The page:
I'm always amazed when I read a piece of journalism that takes what I call the "anthropological approach" to some weird religious group. It seems particularly odd when the group in question is Christians in America. Usually it's evangelical Christians who get this special treatment. Maybe it makes a bit more sense to write in such a manner when you're doing a feature for Paste, the music and culture magazine that focuses on alternative and independent music and film. (It's sort of like Rolling Stone for people with higher standards.)
Still, the interesting profile of the band The Welcome Wagon, written by Reid Davis, left me grinning at the casual way in which he denigrates Christians. Here's the opening paragraph:
Who are Vito and Monique Aiuto? Simple church folk suddenly clamoring for hipster cred? A Sufjan Stevens project masquerading under a new moniker? Are they simple-minded reactionaries? Or simply a Presbyterian minister and his wife, taking a break from tending their flock to play some heartfelt religious tunes?
And so begins Davis' journey through his own curious assumptions. And to his credit, the reporter admits flat out that the musical duo -- a Presbyterian pastor and his wife -- don't conform to expectations. He looks at their debut, which was conceived, arranged, recorded and produced by Sufjan Stevens, and where it fits in their life as clergy and parents. They don't perform live much, for instance. They don't plan on touring.
Each of the assumptions is cut down in short order. The duo aren't simple and they're not clamoring for hipster cred. The album is not Sufjan masquerading under another name (although I must admit that his influence can't help but be noticed by even the most casual listener).
The article has some interesting bits with Stevens, explaining that they met because they ran in the same literary circles in the late 1990s. We learn how Vito's songwriting developed concurrently with learning how to play instruments, leading him to construct new melodies over Gospel songs:
As a consequence, only three of the songs on Welcome to The Welcome Wagon are whole-cloth constructions, with Vito's own music and lyrics. The rest are divided between straight covers (The Velvet Underground's "Jesus," an incongruous take on The Smiths' "Half A Person," etc.) and adapted lyrics, taken from 19th-century Psalters and old hymnbooks. Unlike most of Stevens' output, it's unabashedly Christian, its imagery rife with blood, sacrifice and death. But like the Louvin Brothers, Johnny Cash and the Danielson Famile, it may appeal even to nonbelievers.
When I ask Stevens if he's worried about being connected to this project after years of trying to distance himself from being tagged as a "Christian artist," he's visibly surprised. "Oh, no! Not at all. I think it's beautiful music. You don't have to be a churchgoer or believer to experience that or appreciate that. I think the songs are really sacred, however you want to define that term. I don't have any qualms about that, obviously."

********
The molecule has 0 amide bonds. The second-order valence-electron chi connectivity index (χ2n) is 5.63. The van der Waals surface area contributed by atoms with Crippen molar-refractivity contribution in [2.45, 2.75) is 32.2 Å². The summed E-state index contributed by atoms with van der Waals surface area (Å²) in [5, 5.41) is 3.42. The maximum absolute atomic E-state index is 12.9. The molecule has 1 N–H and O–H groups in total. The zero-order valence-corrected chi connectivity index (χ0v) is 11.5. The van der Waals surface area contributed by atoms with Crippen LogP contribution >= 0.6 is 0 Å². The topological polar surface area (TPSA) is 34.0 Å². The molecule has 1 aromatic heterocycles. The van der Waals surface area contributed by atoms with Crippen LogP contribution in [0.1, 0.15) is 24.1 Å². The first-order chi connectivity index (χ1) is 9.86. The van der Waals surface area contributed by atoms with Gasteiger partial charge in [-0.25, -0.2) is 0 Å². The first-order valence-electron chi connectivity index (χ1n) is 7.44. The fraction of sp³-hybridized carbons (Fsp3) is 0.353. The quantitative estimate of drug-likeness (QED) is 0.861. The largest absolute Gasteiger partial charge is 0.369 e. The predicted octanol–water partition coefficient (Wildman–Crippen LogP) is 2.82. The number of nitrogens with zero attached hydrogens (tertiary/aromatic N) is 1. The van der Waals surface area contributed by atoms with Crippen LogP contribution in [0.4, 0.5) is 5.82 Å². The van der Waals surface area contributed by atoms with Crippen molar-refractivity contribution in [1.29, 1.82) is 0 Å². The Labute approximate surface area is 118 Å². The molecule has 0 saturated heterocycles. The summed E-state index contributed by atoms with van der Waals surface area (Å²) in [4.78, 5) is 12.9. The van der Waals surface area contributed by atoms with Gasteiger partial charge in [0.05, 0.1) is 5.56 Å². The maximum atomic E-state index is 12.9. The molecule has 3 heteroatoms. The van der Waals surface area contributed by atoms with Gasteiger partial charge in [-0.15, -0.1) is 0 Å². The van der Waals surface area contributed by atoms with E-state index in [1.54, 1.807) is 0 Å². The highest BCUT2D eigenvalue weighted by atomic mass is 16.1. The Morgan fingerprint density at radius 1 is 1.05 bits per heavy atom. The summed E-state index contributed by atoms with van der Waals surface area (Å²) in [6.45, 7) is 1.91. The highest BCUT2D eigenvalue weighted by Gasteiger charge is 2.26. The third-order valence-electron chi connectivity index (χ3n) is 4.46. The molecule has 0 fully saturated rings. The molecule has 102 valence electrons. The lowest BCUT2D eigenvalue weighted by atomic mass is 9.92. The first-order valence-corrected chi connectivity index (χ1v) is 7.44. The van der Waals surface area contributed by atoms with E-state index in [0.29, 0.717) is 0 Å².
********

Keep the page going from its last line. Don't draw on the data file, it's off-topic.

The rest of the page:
The reporter develops another theory. What if the album is just a taste of the average worship at the Aituos' Resurrection Presbyterian Church? Alas, no. The church plant services aren't trendy and the hymnody is straight out of the hymn book. In fact, Aiuto expresses hope that the congregation will continue to change from a young and mostly single congregation into a congregation for all ages and types of people. Back to the other theories:
So just who are Vito and Monique Aiuto? Are these two Christian believers just a couple of simple-minded reactionaries, shipped to New York City from America's evangelical hinterlands?
Where does this question even come from? It's so bizarre, saying so much about what hipsters think of Christians and saying so little about the Aiutos.
Thankfully, for The Welcome Wagon's critical reception, the Aiutos are safely unaligned with simple-minded American evangelical reactionaries from the hinterland. And thankfully, their music is really good. One fears what stereotypes might fly otherwise.
Still, if you can forgive the clumsy stereotype assumptions, the piece is an enjoyable read with tons of religious details packed into every single paragraph. The reporter notices everything from the never-ending hours of a pastor to the philosophy of church planting. Here's a good representative bit, describing the artwork for the album (pictured above):
This background is worth keeping in mind while taking in the album's artwork, which now seems like obvious ironic self-awareness in its retro-earnest cover and propagandistic Sunday-school illustrations of children hugging Bibles. It's almost on the same level as the bohemian appropriation of thick mustaches and mesh trucker hats, with one nagging exception-on some level, it's not really ironic.
"It's fun to have a nod to that, and fun to be tongue-in-cheek about Christian culture and Christian kitsch," Vito says. "But I don't mind owning that a little bit--that's who we are. All these songs are about blood and death and 'Jesus is my friend'--those are all things we think are true."
Davis comes to understand that the Aiuto's really believe this "stuff" of Christianity and that their church plant is the metaphor by which one can understand the band and album. Both the church and the band are about welcoming people who have been beaten down by life and are in need of faith and music that affirms it. Perhaps there's a metaphor in there about Christians overcoming stereotypes as well.